Yeah, I’ve been to a couple author signings, and a couple times I’ve bought the books and a couple times I didn’t, after hearing them read part of the book. But it’s a good idea in general for authors to get some marketing and for bookstores to get people in the door. I know publishers are cutting down on author tours because they’re expensive and (for the publisher) don’t always pay off,” but I think B&N could look into inviting local authors on their own.

      Like

      • Krysta says:

        Definitely! I have seen people go into the library after a local author went to their school. They wanted to check out some of their books! Author visits can make a difference!

        Like

  5. Fawn & Fern Books says:

    After reading this and your other post about Amazon’s business practices with publishers, I’ve considered ending my Amazon subscription and buying strictly from B&N. I had no idea what went on between Amazon and publishers so this was very eye opening. Just know that you have definitely helped me learn more about this and pretty much convinced me to boycott! Great posts 🙂

    Like

  6. (Danielle) Books, Vertigo and Tea says:

    Ah my experience with BN seems to be a bit different here in Oregon 😊 as most of what is mentioned or hinted at as something that needs to be remedied is already in place thankfully. I adore them! Our BNs are in malls typically, but still tend to occupy at least two stories and carry all that I could imagine. The staff is over the top knowledgeable and helpful. I was just chatting with another blogger how every trip in is like an event. I find myself walking the store with their employees talking everything from books to criterion films and love that. So it is hard to remember that there is a risk looming over this retailer. I get caught up in the numerous events and what appears “immediate” success. I think I have been a member for 3 or more years (since I learned of it). Although, from my experiences the online prices offered between Amazon and BN are very comparable in reality so I am curious as to how that is working out behind the scenes. But I will forever support physical bookstores and BN. Love them! Great post!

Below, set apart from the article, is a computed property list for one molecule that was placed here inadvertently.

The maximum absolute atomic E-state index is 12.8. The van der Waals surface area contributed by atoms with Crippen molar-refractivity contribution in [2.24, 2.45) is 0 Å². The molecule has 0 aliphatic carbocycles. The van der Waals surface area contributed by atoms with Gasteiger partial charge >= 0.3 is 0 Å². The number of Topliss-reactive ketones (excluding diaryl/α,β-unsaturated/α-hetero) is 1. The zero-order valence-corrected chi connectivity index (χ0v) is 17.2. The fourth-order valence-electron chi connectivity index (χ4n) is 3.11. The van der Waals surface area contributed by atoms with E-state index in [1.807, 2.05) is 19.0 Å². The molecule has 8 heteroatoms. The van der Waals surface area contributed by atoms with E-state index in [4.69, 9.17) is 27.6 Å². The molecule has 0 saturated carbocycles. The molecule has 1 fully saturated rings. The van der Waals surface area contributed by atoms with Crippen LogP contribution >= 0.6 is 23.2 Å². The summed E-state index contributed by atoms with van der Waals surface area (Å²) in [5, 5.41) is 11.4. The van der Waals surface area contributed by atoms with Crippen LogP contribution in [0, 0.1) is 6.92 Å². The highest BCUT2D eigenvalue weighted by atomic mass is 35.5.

Like

    • Krysta says:

      All I can say is wow! I have never been to a Barnes and Noble like the ones you describe! But that’s excellent! If some stores are implementing such policies, they can serve as models for other stores!

      I think that the difference between Amazon and B&N may be how much loss they’re each willing to take. In theory, they could offer similar prices, but Amazon may have bought the book say at 40% of the cover price and B&N maybe at 45% of the cover price. (I’m just making up numbers.) So Amazon is taking less of a hit because they’ve told publishers they won’t buy except at overly low prices. That’s all theoretical, though. I’ve never seen a news story on B&N’s relationship with publishers so I don’t know what deals they make. However, I do get the general sense that publishers desperately want B&N to stay open, so that says something to me.

      Like

      • (Danielle) Books, Vertigo and Tea says:

        I would love to see those numbers if you ever come across them. I certainly pay much in BN than other stores, but really do not mind as I love the idea of supporting them. I rely on my membership and coupons to offset the difference and usually come out even 💗 We do have to BNs here that are fantastic!

        Liked by 1 person

  7. Milliebot says:

    These are great ideas! I certainly enjoy Amazon’s book prices, but their customer service and shipping sucks. We pay for prime and half the time I don’t even get orders on time. Our b&n is nice, we try to go there when we can but it does feel expensive. I don’t really talk to the staff so Idk how they are. But I love to browse in person, even if I don’t buy anything. I do wish half the damn store wasn’t games and toys and bullshit. As a result I find they usually have like, the latest release in a series but not book 1. So if you’ve just heard of it what’s the point? I’ll end up buying book 1 on Amazon. I really hope they can save themselves.

    Like

    • Krysta says:

      Well, that’s disappointing! For what Prime costs, I would think that the customer service would be top-notch! I suppose some of that could be from third party sellers? Since you don’t really know who’s shipping now when you press the main “buy” button?

      Yeah, B&N can feel expensive. I rely on my holiday gift cards a lot. 🙂 I also mostly buy books for gifts for other people. So basically I might buy one book for them instead of two if I buy in-store. But I don’t think anyone minds.

      And I agree. I do like some of the merchandise. It’s fun to look at, anyway. I’m actually not going to buy a $100 collectible figurine…. But there’s just too much of it. I think they can shrink the gift merchandise easily and just keep the stuff that sells the most. The rest can stay available online.

      Like

      • Milliebot says:

        A lot of my books arrived damaged because they send them in a box that’s too large with zero packaging and it’s always a fight to get a credit or have them send me a new copy. Blah.